As soon as the exchange surfaced online, a lot of people weighed in on it. Some thought Fournette was justified in standing up for himself, especially after he claimed the fan called him a racial slur. But others said the 23-year-old should’ve kept his cool, regardless of what was said to him.
TMZ caught up with retired NBA legend Charles Barkley since the incident occurred and asked him about pro athletes being heckled at games. He was also asked about Fournette.
Barkley’s comments come on the heels of several recent high-profile incidents of athlete-fan confrontations, including the Warriors’ Kevin Durant, as well as Los Angeles Clippers forward Montrezl Harrell, who went into the stands to confront a fan last week.
“I think you have to be careful, and I always get nervous when people play the race card, because that’s a very dangerous subject,” said Barkley when he was asked about Fournette. “But you got to be careful because you can’t hit a fan because they’re just going to sue you. So you have nothing to gain … First of all, most of the fans are amazing. But there’s a certain fan base that are crazy, and you just got to walk away.”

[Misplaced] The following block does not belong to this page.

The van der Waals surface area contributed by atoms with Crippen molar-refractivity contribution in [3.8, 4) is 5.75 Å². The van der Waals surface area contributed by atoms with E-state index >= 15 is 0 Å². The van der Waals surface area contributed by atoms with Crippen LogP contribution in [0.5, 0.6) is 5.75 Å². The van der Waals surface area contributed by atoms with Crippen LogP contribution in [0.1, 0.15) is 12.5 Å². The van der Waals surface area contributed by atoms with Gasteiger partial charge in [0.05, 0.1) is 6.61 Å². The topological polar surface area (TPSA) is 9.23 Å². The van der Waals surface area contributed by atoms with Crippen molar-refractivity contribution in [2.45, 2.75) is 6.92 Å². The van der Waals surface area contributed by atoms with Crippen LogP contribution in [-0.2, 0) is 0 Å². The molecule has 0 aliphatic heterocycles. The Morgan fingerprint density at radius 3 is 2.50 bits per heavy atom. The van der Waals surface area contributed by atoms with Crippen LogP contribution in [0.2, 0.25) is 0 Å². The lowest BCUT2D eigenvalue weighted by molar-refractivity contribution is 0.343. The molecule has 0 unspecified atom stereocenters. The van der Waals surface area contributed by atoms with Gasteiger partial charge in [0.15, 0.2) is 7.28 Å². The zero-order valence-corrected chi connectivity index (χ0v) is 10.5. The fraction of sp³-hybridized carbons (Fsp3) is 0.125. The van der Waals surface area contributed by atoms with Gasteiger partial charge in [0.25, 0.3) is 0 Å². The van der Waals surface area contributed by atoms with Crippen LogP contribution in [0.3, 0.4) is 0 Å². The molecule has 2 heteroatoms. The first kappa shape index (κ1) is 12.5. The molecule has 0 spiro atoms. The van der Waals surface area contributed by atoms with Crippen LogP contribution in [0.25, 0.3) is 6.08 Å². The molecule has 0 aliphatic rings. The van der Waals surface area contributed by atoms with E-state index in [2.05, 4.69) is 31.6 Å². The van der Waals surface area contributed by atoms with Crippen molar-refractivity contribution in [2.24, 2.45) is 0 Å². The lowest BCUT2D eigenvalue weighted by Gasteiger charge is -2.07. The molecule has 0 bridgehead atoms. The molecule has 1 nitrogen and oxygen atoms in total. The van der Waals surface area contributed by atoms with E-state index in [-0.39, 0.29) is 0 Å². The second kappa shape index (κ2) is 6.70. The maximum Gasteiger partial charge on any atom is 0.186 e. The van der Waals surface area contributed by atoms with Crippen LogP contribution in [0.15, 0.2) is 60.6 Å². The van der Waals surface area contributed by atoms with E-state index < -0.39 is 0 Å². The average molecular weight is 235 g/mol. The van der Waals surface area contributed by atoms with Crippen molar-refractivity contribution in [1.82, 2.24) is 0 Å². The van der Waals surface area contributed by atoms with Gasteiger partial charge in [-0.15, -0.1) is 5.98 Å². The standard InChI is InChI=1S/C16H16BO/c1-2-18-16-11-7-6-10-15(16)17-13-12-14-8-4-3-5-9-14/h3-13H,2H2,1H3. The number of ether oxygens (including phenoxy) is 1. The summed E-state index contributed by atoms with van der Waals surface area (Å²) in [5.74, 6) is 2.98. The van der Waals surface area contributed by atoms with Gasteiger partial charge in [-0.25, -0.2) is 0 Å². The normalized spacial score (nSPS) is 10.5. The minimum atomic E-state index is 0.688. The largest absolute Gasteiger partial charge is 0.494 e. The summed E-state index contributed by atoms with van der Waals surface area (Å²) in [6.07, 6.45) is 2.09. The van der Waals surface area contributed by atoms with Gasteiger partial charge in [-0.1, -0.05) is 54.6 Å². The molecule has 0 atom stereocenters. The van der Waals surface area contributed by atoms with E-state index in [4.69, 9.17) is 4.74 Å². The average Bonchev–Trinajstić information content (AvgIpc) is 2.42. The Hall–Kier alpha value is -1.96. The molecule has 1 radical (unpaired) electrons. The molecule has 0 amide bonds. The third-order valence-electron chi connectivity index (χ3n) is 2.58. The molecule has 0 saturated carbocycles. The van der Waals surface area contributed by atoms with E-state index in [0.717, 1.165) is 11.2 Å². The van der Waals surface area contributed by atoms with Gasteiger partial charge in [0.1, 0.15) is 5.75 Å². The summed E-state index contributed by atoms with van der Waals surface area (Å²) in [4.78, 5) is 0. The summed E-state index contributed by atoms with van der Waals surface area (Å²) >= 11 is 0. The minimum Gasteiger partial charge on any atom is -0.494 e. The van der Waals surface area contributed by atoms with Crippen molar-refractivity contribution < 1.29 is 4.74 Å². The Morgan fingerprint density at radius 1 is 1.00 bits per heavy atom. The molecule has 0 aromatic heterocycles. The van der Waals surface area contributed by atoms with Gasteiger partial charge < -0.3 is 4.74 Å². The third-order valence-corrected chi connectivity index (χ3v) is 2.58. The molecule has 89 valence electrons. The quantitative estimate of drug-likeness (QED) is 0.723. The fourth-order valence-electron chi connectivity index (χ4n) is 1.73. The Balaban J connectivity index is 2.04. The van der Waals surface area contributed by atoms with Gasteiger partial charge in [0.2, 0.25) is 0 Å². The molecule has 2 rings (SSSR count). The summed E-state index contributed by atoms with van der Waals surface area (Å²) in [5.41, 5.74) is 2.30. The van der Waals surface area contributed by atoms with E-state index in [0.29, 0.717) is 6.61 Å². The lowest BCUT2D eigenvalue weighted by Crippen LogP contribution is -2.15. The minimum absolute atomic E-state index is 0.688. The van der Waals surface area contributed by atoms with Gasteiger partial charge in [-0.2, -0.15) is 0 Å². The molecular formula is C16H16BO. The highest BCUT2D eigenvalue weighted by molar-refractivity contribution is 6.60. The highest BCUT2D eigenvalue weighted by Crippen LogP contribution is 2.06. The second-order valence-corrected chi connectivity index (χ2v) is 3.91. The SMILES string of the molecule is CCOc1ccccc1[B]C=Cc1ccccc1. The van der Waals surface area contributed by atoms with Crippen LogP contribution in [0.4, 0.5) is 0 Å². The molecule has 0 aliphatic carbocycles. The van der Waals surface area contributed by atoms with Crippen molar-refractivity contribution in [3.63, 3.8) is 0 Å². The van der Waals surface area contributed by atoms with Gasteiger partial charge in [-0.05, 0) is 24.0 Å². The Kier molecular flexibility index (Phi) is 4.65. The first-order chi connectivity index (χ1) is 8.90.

“They would never say that to you and fight you in the streets,” he continued. “But if you hit them you’re going to lose a lot of money. Also, if you hit a fan and hurt them you might kill them. I don’t want to sound morbid. … But the main thing is, man, you got to just walk away.”
Barkley also said players that shouldn’t even argue with fans, because it won’t do them any good at all.
The “Round Mound of Rebound,” an 11-time NBA All-Star whose 16 seasons in the league spanned the years 1984 to 2000, has quite a bit of first-hand experience with the issue of confrontations with fans, including his dust-up from October 1997 when he threw a man through a bar window.
You can see him discuss the topic below.